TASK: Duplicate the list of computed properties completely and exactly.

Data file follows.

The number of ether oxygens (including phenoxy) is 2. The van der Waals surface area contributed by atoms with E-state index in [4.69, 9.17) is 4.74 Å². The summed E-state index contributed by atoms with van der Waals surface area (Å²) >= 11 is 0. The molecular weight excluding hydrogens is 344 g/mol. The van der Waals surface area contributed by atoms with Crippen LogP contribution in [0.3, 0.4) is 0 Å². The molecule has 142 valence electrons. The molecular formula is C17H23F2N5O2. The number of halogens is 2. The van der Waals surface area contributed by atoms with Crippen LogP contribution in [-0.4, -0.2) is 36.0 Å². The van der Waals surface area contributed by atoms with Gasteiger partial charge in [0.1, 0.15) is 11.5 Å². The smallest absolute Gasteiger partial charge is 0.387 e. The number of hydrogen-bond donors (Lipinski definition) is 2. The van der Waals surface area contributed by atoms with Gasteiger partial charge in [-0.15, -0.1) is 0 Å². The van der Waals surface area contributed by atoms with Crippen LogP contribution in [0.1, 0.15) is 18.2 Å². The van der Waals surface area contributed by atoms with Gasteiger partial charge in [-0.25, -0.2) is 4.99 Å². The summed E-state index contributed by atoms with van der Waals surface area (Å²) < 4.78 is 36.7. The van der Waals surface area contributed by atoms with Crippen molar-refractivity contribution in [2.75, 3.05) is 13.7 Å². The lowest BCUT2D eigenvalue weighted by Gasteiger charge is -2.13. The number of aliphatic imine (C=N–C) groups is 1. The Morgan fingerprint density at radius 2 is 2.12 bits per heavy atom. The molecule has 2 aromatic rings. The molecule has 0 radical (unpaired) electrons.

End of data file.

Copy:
The number of ether oxygens (including phenoxy) is 2. The van der Waals surface area contributed by atoms with E-state index in [4.69, 9.17) is 4.74 Å². The summed E-state index contributed by atoms with van der Waals surface area (Å²) >= 11 is 0. The molecular weight excluding hydrogens is 344 g/mol. The van der Waals surface area contributed by atoms with Crippen LogP contribution in [0.3, 0.4) is 0 Å². The molecule has 142 valence electrons. The molecular formula is C17H23F2N5O2. The number of halogens is 2. The van der Waals surface area contributed by atoms with Crippen LogP contribution in [-0.4, -0.2) is 36.0 Å². The van der Waals surface area contributed by atoms with Gasteiger partial charge in [0.1, 0.15) is 11.5 Å². The smallest absolute Gasteiger partial charge is 0.387 e. The number of hydrogen-bond donors (Lipinski definition) is 2. The van der Waals surface area contributed by atoms with Gasteiger partial charge in [-0.15, -0.1) is 0 Å². The van der Waals surface area contributed by atoms with Crippen LogP contribution in [0.1, 0.15) is 18.2 Å². The van der Waals surface area contributed by atoms with Gasteiger partial charge in [-0.25, -0.2) is 4.99 Å². The summed E-state index contributed by atoms with van der Waals surface area (Å²) < 4.78 is 36.7. The van der Waals surface area contributed by atoms with Crippen molar-refractivity contribution in [2.75, 3.05) is 13.7 Å². The lowest BCUT2D eigenvalue weighted by Gasteiger charge is -2.13. The number of aliphatic imine (C=N–C) groups is 1. The Morgan fingerprint density at radius 2 is 2.12 bits per heavy atom. The molecule has 2 aromatic rings. The molecule has 0 radical (unpaired) electrons.